Robot lawn mower

Using just a web cam and visual landmarks, robotic lawnmowers could guide themselves around the backgarden.

A Queensland University of Technology PhD researcher has developed a prototype of an inexpensive robotic lawnmower that uses a web cam to guide itself around a backgarden.

Information Technology researcher Henry Huang said existing automatic lawnmowers were expensive and required a guide-wire to be installed around the perimeter of a garden, either above or below ground.

‘My system uses an onboard web cam connected to a computer to detect landmarks placed on the lawn and guides the mower between them,’ Mr Huang said. To study the effectiveness of his system, Huang used traffic cones as landmarks because their colour contrasted well against the green background of the lawn.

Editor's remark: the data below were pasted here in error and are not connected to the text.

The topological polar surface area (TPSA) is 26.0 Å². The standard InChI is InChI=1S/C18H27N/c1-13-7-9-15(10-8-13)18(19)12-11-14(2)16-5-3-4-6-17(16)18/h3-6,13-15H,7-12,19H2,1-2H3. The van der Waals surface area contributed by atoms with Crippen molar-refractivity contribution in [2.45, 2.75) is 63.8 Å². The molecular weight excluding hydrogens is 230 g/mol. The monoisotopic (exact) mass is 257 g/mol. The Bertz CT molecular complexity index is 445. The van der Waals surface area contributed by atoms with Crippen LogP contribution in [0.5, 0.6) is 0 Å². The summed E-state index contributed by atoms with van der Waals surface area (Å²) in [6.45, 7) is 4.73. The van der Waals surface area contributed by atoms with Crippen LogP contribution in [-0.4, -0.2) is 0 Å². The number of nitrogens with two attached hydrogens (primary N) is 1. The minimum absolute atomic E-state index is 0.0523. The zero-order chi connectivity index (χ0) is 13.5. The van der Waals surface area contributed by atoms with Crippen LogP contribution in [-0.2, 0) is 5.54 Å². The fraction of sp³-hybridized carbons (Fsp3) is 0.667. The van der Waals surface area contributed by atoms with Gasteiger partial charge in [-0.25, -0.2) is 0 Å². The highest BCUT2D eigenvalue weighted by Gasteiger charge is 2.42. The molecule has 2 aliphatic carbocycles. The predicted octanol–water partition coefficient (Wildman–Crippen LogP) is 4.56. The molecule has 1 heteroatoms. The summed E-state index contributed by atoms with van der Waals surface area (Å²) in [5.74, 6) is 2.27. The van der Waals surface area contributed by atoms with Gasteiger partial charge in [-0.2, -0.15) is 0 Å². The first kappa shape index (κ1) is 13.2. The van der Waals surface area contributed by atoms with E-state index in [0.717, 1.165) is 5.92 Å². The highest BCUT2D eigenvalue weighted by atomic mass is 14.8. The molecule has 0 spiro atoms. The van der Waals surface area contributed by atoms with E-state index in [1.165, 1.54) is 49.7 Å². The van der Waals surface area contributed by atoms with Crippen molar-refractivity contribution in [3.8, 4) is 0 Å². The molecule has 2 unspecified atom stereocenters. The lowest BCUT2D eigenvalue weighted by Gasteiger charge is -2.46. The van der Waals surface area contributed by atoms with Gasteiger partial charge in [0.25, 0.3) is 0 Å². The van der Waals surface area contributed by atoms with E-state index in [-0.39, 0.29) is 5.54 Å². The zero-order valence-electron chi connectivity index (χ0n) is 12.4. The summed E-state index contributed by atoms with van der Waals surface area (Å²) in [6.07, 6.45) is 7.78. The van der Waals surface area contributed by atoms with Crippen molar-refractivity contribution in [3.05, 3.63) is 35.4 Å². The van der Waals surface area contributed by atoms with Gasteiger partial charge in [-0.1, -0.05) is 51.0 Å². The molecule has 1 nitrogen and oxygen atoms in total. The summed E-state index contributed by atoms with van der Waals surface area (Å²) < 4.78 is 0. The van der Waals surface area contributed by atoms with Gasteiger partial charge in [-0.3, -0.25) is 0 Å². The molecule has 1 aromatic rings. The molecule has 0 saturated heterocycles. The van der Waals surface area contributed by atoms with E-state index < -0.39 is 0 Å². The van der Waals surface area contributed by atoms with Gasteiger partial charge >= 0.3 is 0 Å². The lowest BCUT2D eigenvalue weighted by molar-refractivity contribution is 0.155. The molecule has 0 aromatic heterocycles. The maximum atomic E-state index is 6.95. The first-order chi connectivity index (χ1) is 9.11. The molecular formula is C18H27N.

Huang said the average lawn required four to five landmarks, while complicated boundaries might need more. The landmarks can be easily relocated to define new working areas.

‘Existing automatic lawnmower kits cost about $2000 including perimeter wires, but my system would be about half that price because the cameras are inexpensive and the landmarks would be much cheaper to produce than the perimeter wires.’

Huang said his robotic mower would not need any sensors other than the web cam, which is pointed vertically towards a panoramic mirror to give it a 360 degree view of the garden.

‘A challenge in creating the system was getting the computer vision system to identify landmarks in different weather conditions and times of day, because colours change with the light,’ Huang said.

QUT researcher Henry Huang with a miniature version of his robotic lawnmower